By Guest Author Jane Jessep, an instructional coach for the Agency by Design online course, Thinking and Learning in the Maker-Centered Classroom
It was a cold, snowy day late in February of 1965. A small group of high school senior boys and girls, who had been close friends for several years gathered at one of their homes during winter break. Before leaving their homes, each of the teenagers’ mothers asked where they were going, and each responded, “Oh, we’re just going over to Mike’s and we’re gonna hack around for a few hours.” And so it went for most of the vacation, a motley crew of teenagers gathering each day to do some serious hacking around. The memory is still vivid.
I’ve been thinking about this word “hack” or “hacking” quite a bit lately. The word has been in the news a great deal over the last few years, and the news hasn’t been very positive. The mega entertainment company Sony’s emails were hacked and publicly shared a few years ago, much to the embarrassment of various media celebrities. The hacking of the popular budget store Target resulted in the purloining of data from millions of credit card holders. Most recently the national election of the United States was hacked by a foreign power, raising serious concerns about our government’s vulnerabilities to the nefarious purposes of our adversaries. These stories and others like them are chilling, so it is easy to see why many people might have a negatively charged understanding of this word.
According to the Random House dictionary, the word “hack” has been in use since around 1200. It has roots in Middle English, Danish, and German. Its meaning, “to cut to pieces” or “cut with heavy blows in an irregular or random fashion.” It has also been used to mean someone who is a drudge with little style or panache, or a mercenary. A hacking cough is a painful and dry cough. The term “to hack around” seems to have emerged in the 1950s, meaning to pass the time idly, to indulge in idle talk. Some have opined it comes from the golfing world. It was used widely by teens throughout the 50s and 60s.
“Hack” began to appear in yet another context in the 1950s: “mischief pulled off under a cloak of secrecy.” As described in a recent Wired magazine article, there is a note in the minutes of the MIT Tech Model Railroad Club, from 1955, which says; “Mr. Eccles requests that anyone working or hacking on the electrical system to turn the power off to avoid fuse blowing.” From this basically benign activity, by would be engineers in the 1950s, we move to the 1960s, during which time hacking began to acquire multiple connotations. To “hack” meant not only working on a system, but now implied as well, exploring systems and expanding their possibilities. And ominously, even in the earliest days of computer culture, people were aware that malicious intent was a dark possibility. Thus the concept arose of “white hat hackers,” for example, Apple tech creators of apps and new devices, versus “black hat hackers,” invaders of data systems, and email systems, meant to embarrass, steal from, or manipulate victims or even destabilize governments.
However, I’ve been thinking about the word “hack” not because of its constant appearance in the news. I have the great fortune to work as a coach in the online course designed by Agency by Design researchers, Thinking and Learning in the Maker-Centered Classroom. The book Maker-Centered Learning: Empowering Young People to Shape their Worlds is the central text for this course. And the definition for “maker-empowerment” within that text triggered my long ago memory and invited me to add additional texture to my understanding of hacking.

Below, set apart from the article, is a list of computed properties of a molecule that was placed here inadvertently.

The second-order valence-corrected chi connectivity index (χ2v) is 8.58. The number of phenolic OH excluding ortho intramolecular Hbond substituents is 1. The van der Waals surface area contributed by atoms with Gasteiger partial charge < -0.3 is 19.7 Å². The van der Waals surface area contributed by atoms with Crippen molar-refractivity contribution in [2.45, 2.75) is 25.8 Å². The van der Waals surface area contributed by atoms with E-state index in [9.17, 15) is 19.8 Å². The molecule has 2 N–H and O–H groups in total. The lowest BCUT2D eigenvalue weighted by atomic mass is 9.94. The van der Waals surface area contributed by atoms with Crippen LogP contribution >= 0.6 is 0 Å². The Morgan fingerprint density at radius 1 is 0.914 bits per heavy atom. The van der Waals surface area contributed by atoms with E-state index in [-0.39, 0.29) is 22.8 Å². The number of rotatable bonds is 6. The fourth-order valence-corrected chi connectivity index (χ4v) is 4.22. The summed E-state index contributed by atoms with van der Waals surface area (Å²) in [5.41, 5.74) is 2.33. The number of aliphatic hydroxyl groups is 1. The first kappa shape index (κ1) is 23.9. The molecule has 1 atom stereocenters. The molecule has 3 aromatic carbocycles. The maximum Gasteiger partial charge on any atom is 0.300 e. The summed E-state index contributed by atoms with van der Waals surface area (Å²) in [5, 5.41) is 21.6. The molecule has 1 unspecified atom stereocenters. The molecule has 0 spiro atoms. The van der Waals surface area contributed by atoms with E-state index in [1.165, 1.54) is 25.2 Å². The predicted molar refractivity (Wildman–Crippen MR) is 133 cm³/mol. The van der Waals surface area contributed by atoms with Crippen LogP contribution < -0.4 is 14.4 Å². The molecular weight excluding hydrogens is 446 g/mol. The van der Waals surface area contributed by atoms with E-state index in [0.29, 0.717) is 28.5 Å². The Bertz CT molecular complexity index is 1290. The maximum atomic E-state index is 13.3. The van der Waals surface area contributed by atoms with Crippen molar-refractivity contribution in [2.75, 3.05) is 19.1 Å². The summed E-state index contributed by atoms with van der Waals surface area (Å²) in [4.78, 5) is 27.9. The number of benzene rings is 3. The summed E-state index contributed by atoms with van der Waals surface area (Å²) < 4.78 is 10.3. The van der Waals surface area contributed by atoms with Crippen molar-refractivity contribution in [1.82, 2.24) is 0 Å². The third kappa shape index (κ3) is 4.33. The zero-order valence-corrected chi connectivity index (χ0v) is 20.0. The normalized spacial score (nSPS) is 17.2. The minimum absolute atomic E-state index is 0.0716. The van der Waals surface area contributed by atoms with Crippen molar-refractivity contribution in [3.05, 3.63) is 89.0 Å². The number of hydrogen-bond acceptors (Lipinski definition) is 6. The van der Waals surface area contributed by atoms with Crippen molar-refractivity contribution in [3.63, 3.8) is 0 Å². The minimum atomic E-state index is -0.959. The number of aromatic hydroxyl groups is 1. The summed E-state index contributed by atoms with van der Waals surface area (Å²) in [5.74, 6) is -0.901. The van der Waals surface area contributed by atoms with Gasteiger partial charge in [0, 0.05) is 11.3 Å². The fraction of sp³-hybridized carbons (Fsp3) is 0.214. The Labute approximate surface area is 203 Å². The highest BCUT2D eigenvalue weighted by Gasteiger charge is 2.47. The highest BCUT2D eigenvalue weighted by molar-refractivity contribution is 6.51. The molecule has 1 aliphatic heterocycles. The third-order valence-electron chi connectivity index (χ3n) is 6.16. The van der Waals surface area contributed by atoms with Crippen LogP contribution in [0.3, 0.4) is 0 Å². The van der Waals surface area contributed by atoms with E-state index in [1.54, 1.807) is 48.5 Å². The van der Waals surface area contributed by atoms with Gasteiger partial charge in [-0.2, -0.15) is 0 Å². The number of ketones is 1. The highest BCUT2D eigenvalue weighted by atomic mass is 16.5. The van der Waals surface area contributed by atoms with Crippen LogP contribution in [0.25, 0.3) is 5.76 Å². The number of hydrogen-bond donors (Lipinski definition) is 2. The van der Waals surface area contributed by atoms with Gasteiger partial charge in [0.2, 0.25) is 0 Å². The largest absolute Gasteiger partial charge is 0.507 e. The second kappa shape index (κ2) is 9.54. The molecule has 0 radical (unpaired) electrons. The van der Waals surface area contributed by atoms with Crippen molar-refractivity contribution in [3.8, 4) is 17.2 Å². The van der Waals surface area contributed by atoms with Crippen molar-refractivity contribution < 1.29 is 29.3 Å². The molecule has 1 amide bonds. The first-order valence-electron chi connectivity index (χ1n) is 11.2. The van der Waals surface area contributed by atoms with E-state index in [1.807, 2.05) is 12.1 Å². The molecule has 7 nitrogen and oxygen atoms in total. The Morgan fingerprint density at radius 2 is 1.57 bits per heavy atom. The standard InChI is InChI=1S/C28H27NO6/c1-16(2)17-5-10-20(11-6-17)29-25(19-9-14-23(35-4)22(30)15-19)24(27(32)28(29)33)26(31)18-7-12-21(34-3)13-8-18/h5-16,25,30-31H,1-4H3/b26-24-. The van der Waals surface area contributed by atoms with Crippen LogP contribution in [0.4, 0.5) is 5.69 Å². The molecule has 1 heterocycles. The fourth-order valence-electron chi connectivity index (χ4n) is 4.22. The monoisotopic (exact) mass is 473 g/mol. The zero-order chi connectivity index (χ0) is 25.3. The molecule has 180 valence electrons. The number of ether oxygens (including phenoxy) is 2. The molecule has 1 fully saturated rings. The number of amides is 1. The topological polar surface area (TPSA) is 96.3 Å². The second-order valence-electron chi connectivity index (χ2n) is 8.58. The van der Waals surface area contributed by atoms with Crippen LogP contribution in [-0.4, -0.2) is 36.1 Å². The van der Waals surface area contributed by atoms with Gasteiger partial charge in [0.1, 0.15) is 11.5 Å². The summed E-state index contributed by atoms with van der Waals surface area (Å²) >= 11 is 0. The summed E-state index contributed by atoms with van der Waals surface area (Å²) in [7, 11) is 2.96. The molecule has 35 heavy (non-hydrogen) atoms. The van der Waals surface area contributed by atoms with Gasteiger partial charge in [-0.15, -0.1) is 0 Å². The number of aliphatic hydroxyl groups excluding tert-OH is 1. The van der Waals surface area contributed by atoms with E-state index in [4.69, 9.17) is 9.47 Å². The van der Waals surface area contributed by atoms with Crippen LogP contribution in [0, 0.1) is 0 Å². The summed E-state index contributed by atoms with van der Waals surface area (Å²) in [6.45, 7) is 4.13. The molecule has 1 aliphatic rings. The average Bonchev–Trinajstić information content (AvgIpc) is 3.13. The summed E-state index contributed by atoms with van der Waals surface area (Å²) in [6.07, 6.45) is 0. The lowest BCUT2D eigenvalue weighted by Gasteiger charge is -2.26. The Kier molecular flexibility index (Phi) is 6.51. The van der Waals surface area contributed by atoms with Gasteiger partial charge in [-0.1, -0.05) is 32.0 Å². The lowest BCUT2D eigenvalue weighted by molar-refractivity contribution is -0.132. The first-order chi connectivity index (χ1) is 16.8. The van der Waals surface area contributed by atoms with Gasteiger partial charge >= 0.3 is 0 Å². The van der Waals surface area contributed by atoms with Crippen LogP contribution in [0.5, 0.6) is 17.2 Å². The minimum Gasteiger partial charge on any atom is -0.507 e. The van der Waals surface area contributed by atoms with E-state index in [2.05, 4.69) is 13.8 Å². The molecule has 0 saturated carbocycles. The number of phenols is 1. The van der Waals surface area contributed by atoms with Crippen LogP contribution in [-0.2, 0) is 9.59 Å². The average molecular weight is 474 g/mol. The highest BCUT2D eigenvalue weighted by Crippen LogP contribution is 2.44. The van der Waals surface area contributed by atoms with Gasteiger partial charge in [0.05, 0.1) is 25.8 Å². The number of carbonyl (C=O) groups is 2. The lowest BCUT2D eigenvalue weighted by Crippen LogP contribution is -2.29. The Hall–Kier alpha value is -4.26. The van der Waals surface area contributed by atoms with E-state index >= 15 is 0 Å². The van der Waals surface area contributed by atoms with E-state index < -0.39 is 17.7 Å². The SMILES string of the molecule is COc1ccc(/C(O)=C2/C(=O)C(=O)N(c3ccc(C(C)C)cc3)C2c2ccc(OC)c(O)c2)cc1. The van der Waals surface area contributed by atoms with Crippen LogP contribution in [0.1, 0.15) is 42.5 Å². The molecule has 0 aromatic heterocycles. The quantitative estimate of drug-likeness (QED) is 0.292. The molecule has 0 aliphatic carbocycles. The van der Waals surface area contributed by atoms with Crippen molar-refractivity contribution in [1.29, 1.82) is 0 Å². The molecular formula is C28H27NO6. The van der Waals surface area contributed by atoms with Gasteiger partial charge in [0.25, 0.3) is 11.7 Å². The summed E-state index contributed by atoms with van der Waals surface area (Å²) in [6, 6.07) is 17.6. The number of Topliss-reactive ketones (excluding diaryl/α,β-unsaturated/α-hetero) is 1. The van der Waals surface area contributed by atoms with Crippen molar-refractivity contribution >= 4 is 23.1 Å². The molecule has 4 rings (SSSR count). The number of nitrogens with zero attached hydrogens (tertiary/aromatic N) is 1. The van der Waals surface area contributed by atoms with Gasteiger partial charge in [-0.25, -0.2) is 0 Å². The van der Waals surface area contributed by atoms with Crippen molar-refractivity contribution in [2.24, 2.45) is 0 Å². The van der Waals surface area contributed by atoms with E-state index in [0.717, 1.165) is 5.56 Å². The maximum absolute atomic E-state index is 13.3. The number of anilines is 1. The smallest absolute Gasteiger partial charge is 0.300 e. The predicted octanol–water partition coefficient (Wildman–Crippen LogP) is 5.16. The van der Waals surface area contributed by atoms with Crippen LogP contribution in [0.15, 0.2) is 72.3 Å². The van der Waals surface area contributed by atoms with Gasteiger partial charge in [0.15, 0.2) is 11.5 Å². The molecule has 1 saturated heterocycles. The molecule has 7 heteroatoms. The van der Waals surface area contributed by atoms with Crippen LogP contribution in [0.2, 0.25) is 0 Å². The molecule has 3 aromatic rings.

Maker empowerment: A sensitivity to the designed dimension of objects and systems, along with the inclination and capacity to shape one’s world through building, tinkering, re/designing, or hacking. (p. 98)
In this context, hacking is a positive, improvisational, creative, agency developing action. Makers and hackers can be, but are not necessarily merely, technically gifted object makers, they also have the disposition to be observant explorers and participants in their communities, resourceful and persistent. They are not only concerned with hacking computer related apps or programs, but also might consider school culture systems or political systems possible foci of exploration, with the intention to improve them, with the intent to make their world a better place. Drawing on a popular phrase from the world of Design Thinking, the authors of Maker-Centered Learning state that makers (sometimes known as hackers) have a “bias towards action…” (p. 99)
This brings me back to my time in 1965, when my friends and I had so many delightful moments of “hacking around.” These were moments of structure-less time, and no parental involvement. The hours were for us to shape as we would, creatively, with clever banter, laughter, music sharing, and a great deal of meaning making. We had hacked, while hacking around, our parents’ social norms and mores and were in the earliest, most innocent moments of creating new ones. We were co-creating new understandings of our world and ourselves as future shapers of that world.
As I continue to work with the many thoughtful educators and administrators who participate in the Thinking and Learning in the Maker-Centered Classroom online course, I wonder how others make sense of or respond to the words “hack,” “hacker,” and “hacking” when they hear it? I would be very curious to know how those of you reading this post make meaning of these words—and what memories or new possibilities these words trigger for you.